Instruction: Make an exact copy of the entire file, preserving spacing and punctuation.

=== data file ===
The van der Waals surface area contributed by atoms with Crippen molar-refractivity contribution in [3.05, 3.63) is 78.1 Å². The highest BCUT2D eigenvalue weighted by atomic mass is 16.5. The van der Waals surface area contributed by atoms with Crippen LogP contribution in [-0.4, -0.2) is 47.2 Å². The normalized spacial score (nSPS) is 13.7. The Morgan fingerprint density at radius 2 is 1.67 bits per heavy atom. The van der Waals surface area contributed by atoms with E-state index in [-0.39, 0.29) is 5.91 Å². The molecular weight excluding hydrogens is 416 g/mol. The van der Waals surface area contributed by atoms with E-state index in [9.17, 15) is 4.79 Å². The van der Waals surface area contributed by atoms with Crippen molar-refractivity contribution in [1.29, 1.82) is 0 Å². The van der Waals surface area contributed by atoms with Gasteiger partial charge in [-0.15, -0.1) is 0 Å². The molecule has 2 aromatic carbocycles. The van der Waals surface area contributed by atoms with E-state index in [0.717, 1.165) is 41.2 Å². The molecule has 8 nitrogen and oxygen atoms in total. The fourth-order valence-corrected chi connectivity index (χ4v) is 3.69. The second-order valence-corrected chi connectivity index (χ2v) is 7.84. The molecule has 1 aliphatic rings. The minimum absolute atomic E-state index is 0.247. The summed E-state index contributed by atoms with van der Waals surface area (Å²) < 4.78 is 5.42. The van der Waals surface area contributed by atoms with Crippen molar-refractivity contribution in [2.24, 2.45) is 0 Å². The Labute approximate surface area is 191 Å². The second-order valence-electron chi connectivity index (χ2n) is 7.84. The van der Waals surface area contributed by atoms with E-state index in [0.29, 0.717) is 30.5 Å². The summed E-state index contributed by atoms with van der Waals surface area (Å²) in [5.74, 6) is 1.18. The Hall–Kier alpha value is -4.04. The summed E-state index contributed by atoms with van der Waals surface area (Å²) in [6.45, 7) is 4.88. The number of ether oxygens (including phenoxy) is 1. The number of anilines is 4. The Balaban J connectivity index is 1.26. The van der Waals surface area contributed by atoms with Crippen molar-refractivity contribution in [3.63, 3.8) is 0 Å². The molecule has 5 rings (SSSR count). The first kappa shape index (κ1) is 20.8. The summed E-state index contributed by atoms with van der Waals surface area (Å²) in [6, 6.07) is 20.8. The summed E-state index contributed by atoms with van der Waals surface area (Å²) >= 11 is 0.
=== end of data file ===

The van der Waals surface area contributed by atoms with Crippen molar-refractivity contribution in [3.05, 3.63) is 78.1 Å². The highest BCUT2D eigenvalue weighted by atomic mass is 16.5. The van der Waals surface area contributed by atoms with Crippen LogP contribution in [-0.4, -0.2) is 47.2 Å². The normalized spacial score (nSPS) is 13.7. The Morgan fingerprint density at radius 2 is 1.67 bits per heavy atom. The van der Waals surface area contributed by atoms with E-state index in [-0.39, 0.29) is 5.91 Å². The molecular weight excluding hydrogens is 416 g/mol. The van der Waals surface area contributed by atoms with E-state index in [9.17, 15) is 4.79 Å². The van der Waals surface area contributed by atoms with Crippen molar-refractivity contribution in [1.29, 1.82) is 0 Å². The van der Waals surface area contributed by atoms with Gasteiger partial charge in [-0.15, -0.1) is 0 Å². The molecule has 2 aromatic carbocycles. The van der Waals surface area contributed by atoms with E-state index in [0.717, 1.165) is 41.2 Å². The molecule has 8 nitrogen and oxygen atoms in total. The fourth-order valence-corrected chi connectivity index (χ4v) is 3.69. The second-order valence-corrected chi connectivity index (χ2v) is 7.84. The molecule has 1 aliphatic rings. The minimum absolute atomic E-state index is 0.247. The summed E-state index contributed by atoms with van der Waals surface area (Å²) < 4.78 is 5.42. The van der Waals surface area contributed by atoms with Crippen molar-refractivity contribution in [2.24, 2.45) is 0 Å². The Labute approximate surface area is 191 Å². The second-order valence-electron chi connectivity index (χ2n) is 7.84. The van der Waals surface area contributed by atoms with E-state index in [0.29, 0.717) is 30.5 Å². The summed E-state index contributed by atoms with van der Waals surface area (Å²) in [5.74, 6) is 1.18. The Hall–Kier alpha value is -4.04. The summed E-state index contributed by atoms with van der Waals surface area (Å²) in [6.45, 7) is 4.88. The number of ether oxygens (including phenoxy) is 1. The number of anilines is 4. The Balaban J connectivity index is 1.26. The van der Waals surface area contributed by atoms with Crippen molar-refractivity contribution in [3.63, 3.8) is 0 Å². The molecule has 5 rings (SSSR count). The first kappa shape index (κ1) is 20.8. The summed E-state index contributed by atoms with van der Waals surface area (Å²) in [6, 6.07) is 20.8. The summed E-state index contributed by atoms with van der Waals surface area (Å²) >= 11 is 0.